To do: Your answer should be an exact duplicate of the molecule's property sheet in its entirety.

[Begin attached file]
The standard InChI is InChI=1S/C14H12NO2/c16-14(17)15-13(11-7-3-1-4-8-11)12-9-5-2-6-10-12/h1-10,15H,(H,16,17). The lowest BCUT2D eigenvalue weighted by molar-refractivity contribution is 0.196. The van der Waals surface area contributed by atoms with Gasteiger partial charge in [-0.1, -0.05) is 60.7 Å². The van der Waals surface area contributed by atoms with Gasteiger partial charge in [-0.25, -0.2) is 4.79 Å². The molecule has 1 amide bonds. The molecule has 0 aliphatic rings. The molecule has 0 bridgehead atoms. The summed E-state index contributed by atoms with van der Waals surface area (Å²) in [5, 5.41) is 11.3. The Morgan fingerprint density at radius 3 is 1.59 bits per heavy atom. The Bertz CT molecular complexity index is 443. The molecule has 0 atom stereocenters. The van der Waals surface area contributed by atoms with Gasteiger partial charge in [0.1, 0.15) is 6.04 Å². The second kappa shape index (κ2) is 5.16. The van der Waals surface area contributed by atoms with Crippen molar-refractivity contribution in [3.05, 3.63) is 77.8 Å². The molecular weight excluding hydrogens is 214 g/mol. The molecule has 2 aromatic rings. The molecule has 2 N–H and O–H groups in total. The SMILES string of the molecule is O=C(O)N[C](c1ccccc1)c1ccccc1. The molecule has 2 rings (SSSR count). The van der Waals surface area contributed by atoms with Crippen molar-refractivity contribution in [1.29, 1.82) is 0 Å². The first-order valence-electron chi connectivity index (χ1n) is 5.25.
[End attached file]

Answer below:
The standard InChI is InChI=1S/C14H12NO2/c16-14(17)15-13(11-7-3-1-4-8-11)12-9-5-2-6-10-12/h1-10,15H,(H,16,17). The lowest BCUT2D eigenvalue weighted by molar-refractivity contribution is 0.196. The van der Waals surface area contributed by atoms with Gasteiger partial charge in [-0.1, -0.05) is 60.7 Å². The van der Waals surface area contributed by atoms with Gasteiger partial charge in [-0.25, -0.2) is 4.79 Å². The molecule has 1 amide bonds. The molecule has 0 aliphatic rings. The molecule has 0 bridgehead atoms. The summed E-state index contributed by atoms with van der Waals surface area (Å²) in [5, 5.41) is 11.3. The Morgan fingerprint density at radius 3 is 1.59 bits per heavy atom. The Bertz CT molecular complexity index is 443. The molecule has 0 atom stereocenters. The van der Waals surface area contributed by atoms with Gasteiger partial charge in [0.1, 0.15) is 6.04 Å². The second kappa shape index (κ2) is 5.16. The van der Waals surface area contributed by atoms with Crippen molar-refractivity contribution in [3.05, 3.63) is 77.8 Å². The molecular weight excluding hydrogens is 214 g/mol. The molecule has 2 aromatic rings. The molecule has 2 N–H and O–H groups in total. The SMILES string of the molecule is O=C(O)N[C](c1ccccc1)c1ccccc1. The molecule has 2 rings (SSSR count). The van der Waals surface area contributed by atoms with Crippen molar-refractivity contribution in [1.29, 1.82) is 0 Å². The first-order valence-electron chi connectivity index (χ1n) is 5.25.